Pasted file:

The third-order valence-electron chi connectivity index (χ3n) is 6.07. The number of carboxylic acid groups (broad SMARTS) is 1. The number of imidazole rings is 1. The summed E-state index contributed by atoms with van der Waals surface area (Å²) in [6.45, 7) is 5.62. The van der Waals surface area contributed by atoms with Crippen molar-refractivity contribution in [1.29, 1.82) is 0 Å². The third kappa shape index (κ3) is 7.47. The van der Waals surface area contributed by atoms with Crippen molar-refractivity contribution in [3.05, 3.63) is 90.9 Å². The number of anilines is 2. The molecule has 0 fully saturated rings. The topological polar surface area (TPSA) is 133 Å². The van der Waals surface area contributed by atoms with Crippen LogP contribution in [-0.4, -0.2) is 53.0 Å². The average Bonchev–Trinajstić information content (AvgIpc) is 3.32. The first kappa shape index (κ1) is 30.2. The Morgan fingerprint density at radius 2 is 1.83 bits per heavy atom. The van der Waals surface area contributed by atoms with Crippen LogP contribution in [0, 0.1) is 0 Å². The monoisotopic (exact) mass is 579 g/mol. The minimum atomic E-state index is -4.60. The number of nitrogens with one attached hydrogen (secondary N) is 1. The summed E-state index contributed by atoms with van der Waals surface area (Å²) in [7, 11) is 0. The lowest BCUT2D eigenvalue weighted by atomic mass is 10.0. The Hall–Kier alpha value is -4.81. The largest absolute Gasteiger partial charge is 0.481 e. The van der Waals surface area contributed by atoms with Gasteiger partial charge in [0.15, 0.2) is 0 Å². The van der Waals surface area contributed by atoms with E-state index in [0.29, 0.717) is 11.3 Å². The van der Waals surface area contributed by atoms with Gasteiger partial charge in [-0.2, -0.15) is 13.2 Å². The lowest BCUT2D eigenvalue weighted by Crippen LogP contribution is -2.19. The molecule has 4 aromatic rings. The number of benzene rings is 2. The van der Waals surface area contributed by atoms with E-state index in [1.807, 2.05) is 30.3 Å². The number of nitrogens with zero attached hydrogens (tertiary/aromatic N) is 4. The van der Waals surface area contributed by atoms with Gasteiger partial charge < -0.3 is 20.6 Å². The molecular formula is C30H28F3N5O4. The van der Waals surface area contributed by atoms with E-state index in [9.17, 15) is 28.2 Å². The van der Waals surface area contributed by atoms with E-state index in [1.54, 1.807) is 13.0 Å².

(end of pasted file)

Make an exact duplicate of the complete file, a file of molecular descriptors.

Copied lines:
The third-order valence-electron chi connectivity index (χ3n) is 6.07. The number of carboxylic acid groups (broad SMARTS) is 1. The number of imidazole rings is 1. The summed E-state index contributed by atoms with van der Waals surface area (Å²) in [6.45, 7) is 5.62. The van der Waals surface area contributed by atoms with Crippen molar-refractivity contribution in [1.29, 1.82) is 0 Å². The third kappa shape index (κ3) is 7.47. The van der Waals surface area contributed by atoms with Crippen molar-refractivity contribution in [3.05, 3.63) is 90.9 Å². The number of anilines is 2. The molecule has 0 fully saturated rings. The topological polar surface area (TPSA) is 133 Å². The van der Waals surface area contributed by atoms with Crippen LogP contribution in [-0.4, -0.2) is 53.0 Å². The average Bonchev–Trinajstić information content (AvgIpc) is 3.32. The first kappa shape index (κ1) is 30.2. The Morgan fingerprint density at radius 2 is 1.83 bits per heavy atom. The van der Waals surface area contributed by atoms with Crippen LogP contribution in [0, 0.1) is 0 Å². The monoisotopic (exact) mass is 579 g/mol. The minimum atomic E-state index is -4.60. The number of nitrogens with one attached hydrogen (secondary N) is 1. The summed E-state index contributed by atoms with van der Waals surface area (Å²) in [7, 11) is 0. The lowest BCUT2D eigenvalue weighted by atomic mass is 10.0. The Hall–Kier alpha value is -4.81. The largest absolute Gasteiger partial charge is 0.481 e. The van der Waals surface area contributed by atoms with Gasteiger partial charge in [0.15, 0.2) is 0 Å². The van der Waals surface area contributed by atoms with E-state index in [0.29, 0.717) is 11.3 Å². The van der Waals surface area contributed by atoms with Gasteiger partial charge in [-0.2, -0.15) is 13.2 Å². The lowest BCUT2D eigenvalue weighted by Crippen LogP contribution is -2.19. The molecule has 4 aromatic rings. The number of benzene rings is 2. The van der Waals surface area contributed by atoms with E-state index in [1.807, 2.05) is 30.3 Å². The number of nitrogens with zero attached hydrogens (tertiary/aromatic N) is 4. The van der Waals surface area contributed by atoms with Gasteiger partial charge < -0.3 is 20.6 Å². The molecular formula is C30H28F3N5O4. The van der Waals surface area contributed by atoms with E-state index in [9.17, 15) is 28.2 Å². The van der Waals surface area contributed by atoms with E-state index in [1.54, 1.807) is 13.0 Å².